Chinese students have a long history at Otago. I’ve posted before about the big impact that Colombo Plan students from Asia had on the university from the 1950s to 1970s – many of them were Chinese Malaysians. As the Colombo Plan wound back and private international students grew in number, Malaysians remained an important presence on campus. The late 1990s also saw the beginnings of an influx of international students directly from China – their numbers peaked at 700 in 2005 and remain substantial today. But there is, of course, a long history of Chinese migration to New Zealand and the earliest Chinese students at Otago were homegrown – people who had been born or raised here.
I recently had the privilege of talking with two well-known members of Dunedin’s Kiwi Chinese community – James Ng, medical doctor and historian of the Chinese in New Zealand, and Peter Chin, lawyer, singer, and former mayor of Dunedin. Both have fond memories of their Otago student days and generously shared some insights into the Chinese community at the university. James Ng came from Ashburton to Otago to study medicine in 1954 – he describes himself as being at the tail end of the first wave of New Zealand Chinese university students. That wave resulted from the changing demographics of the Chinese community. For many decades immigration policy prevented the settlement of Chinese women in New Zealand, so many Chinese men here remained single or left families behind in China. When restrictions were reduced during World War II more women and families arrived in New Zealand. Peter Chin, who started his law degree at Otago in 1959, was born in Dunedin as part of the “baby boom” resulting from the influx of Chinese women to this country in the 1940s.
While some pioneering Otago Chinese trained in professions such as dentistry and law before these became university courses, and Norman Lo Keong graduated in engineering from Canterbury, the University of Otago’s first Chinese graduates were in medicine. The honour of being first goes to Kathleen Pih (Pih Zhen-Wah). Born in 1902 in Antung, China, she came to New Zealand in 1908 with her foster mother, a Dunedinite who had been working with the China Inland Mission. Special permission was required from the Governor-General for Kathleen to gain entry to New Zealand. She went to primary school in Waimate and had her secondary schooling at Otago Girls’ High School, enrolling as a university student in 1921. After graduating in medicine in 1929, she returned to China as a missionary for some years. She later completed specialist training in ophthalmology in London and married anatomy professor Francis Chang of Shanghai.They worked in China, Singapore and Hong Kong before retiring to New Zealand in 1969.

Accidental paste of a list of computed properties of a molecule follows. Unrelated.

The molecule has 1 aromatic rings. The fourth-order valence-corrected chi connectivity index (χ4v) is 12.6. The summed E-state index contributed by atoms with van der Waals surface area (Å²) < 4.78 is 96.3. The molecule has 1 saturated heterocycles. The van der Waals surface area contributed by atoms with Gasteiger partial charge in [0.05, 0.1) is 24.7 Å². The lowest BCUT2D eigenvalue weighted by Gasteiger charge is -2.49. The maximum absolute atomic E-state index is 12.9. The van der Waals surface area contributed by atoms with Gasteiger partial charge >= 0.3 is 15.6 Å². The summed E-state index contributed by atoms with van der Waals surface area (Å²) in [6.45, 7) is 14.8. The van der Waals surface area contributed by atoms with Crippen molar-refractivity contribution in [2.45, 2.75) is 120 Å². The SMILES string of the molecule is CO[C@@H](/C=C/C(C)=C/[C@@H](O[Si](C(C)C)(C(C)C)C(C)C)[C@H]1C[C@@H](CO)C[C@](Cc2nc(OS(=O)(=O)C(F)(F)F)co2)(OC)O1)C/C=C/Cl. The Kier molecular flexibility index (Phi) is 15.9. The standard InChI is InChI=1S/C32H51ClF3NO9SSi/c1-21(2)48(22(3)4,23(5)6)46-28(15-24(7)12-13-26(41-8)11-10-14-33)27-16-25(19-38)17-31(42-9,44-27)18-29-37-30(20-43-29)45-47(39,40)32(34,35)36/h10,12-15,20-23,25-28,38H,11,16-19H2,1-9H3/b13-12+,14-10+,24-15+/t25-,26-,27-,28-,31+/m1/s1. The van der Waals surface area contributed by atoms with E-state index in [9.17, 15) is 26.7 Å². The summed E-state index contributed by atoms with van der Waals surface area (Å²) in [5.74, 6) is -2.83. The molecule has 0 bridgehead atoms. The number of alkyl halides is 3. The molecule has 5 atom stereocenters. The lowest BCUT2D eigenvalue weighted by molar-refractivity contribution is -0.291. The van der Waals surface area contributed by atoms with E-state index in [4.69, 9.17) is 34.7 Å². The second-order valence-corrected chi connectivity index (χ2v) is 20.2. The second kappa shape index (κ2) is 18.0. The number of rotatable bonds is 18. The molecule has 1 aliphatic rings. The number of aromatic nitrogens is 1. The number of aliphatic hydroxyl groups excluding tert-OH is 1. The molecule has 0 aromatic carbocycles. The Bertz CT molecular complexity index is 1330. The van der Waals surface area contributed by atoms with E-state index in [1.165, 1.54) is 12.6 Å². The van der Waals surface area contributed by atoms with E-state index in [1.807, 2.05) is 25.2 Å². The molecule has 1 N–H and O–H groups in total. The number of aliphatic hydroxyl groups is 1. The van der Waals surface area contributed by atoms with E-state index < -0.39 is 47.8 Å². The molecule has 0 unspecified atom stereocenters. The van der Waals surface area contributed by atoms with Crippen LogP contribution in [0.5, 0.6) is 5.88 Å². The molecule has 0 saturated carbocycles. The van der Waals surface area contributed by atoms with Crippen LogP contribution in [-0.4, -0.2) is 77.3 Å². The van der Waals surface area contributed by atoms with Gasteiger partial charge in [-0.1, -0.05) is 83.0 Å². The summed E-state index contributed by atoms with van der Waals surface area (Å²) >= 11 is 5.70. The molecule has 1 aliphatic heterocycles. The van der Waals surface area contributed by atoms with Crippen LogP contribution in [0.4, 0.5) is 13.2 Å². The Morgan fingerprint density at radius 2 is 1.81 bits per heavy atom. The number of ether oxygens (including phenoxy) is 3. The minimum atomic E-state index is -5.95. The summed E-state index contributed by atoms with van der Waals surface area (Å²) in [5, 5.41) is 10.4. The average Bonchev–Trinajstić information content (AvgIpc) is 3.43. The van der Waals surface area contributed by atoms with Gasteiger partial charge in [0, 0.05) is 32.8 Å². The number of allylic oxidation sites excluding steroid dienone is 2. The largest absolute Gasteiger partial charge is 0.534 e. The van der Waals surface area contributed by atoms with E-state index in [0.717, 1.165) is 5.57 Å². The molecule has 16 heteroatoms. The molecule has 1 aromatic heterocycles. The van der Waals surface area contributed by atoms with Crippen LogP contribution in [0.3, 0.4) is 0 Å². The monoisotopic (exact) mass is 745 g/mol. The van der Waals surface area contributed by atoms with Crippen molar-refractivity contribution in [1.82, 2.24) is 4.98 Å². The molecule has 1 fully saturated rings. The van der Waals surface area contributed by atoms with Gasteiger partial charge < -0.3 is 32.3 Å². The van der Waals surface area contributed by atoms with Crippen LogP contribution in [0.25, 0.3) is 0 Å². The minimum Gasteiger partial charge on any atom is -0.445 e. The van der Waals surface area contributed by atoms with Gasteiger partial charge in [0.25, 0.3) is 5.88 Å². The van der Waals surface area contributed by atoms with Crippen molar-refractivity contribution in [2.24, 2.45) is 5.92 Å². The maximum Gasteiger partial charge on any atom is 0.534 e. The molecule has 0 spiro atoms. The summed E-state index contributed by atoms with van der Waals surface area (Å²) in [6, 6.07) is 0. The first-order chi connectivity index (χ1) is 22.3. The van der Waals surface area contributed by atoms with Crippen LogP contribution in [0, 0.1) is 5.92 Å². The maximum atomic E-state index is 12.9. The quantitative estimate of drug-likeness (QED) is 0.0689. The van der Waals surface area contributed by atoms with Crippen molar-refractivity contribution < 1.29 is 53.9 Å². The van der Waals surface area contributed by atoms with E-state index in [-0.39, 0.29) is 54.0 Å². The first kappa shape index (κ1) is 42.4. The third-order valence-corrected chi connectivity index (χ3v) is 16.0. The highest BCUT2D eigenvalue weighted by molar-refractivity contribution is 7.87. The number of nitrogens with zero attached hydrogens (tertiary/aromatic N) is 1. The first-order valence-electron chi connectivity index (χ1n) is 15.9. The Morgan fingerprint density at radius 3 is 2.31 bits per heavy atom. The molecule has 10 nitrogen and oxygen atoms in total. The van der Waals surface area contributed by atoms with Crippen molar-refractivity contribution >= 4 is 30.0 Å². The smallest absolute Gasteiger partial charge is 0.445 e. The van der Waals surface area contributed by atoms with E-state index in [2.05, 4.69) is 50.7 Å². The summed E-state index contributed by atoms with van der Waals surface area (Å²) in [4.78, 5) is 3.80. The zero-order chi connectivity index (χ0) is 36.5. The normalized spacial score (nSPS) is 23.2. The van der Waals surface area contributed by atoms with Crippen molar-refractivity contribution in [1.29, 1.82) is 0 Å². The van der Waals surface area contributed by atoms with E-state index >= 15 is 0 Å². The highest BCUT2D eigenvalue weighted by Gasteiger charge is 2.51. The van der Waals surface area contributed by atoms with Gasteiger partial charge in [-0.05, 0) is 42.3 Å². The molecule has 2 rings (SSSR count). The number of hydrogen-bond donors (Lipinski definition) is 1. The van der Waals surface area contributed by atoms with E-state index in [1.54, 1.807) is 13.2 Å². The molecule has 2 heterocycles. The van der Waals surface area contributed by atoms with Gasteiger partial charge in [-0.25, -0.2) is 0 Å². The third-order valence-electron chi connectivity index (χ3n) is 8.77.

The next Chinese student at Otago was Roy Ting Shang Law, who commenced his medical course in 1937. He finally graduated in 1947 – this was a period when many students took extra years to complete their course, and the fact he had to work to support himself and his wife obviously didn’t help the progression of his studies. Dr Law established a very successful general practice in Wellington and this had quite an impact on New Zealand’s Chinese community. Once they saw how acceptable a Chinese doctor could be to wider society, they were happy to encourage their children to study medicine. James Ng’s parents were initially reluctant for him to undertake tertiary study, thinking business offered better opportunities, but Dr Law’s success swayed them to allow their son to come to Otago, albeit not to study in the field which originally interested him – geology!
The health sciences remained the most popular Otago courses for Chinese students, attracting people from all over New Zealand. Douglas Ngan Kee of Whanganui became the first Chinese dental graduate in 1950. The specialist courses in mining and home science also brought Chinese students to Otago, while arts and law attracted a smaller number, most of them southerners. By the 1950s Otago was also enrolling students from Fiji’s Chinese community, while the Colombo Plan brought Chinese students from elsewhere, notably Malaysia.
There was no special club or society for Otago’s Chinese students, though many took part in activities of the local Dunedin Chinese Association. Some also participated in the International Club, which was mostly run by European women students. Other than this, they took part in activities according to their personal interests – for instance, James Ng joined the tramping club. Like many out-of-town students he also mixed widely with others by living in a residential college, thriving at Aquinas, where he was one of the founding residents.
The biggest priority for Chinese students was their studies – their reputation for diligence is a long-standing one. Extra-curricular activities came second to work, and Peter Chin notes that he was an exception in his generation for the extent of his involvement in campus activities. His first year was “a disaster” academically but a great success socially thanks to his talent for singing. Along with a few school friends he auditioned for the capping chorus, and as a result was asked to audition for the sextet. Becoming part of this elite group provided him with an instant introduction into student society. He sang with the sextet for 3 of his 5 years at Otago, and also became capping chorus master. In his final year he served on the OUSA executive, having been selected as their business manager, a role traditionally held by a law student.
In the 94 years since the remarkable Kathleen Pih first became an Otago student, many of New Zealand’s Chinese community have followed in her footsteps. My thanks to James Ng and Peter Chin for sharing memories and photographs of Otago student life in the 1950s and 1960s, along with some stories of their predecessors!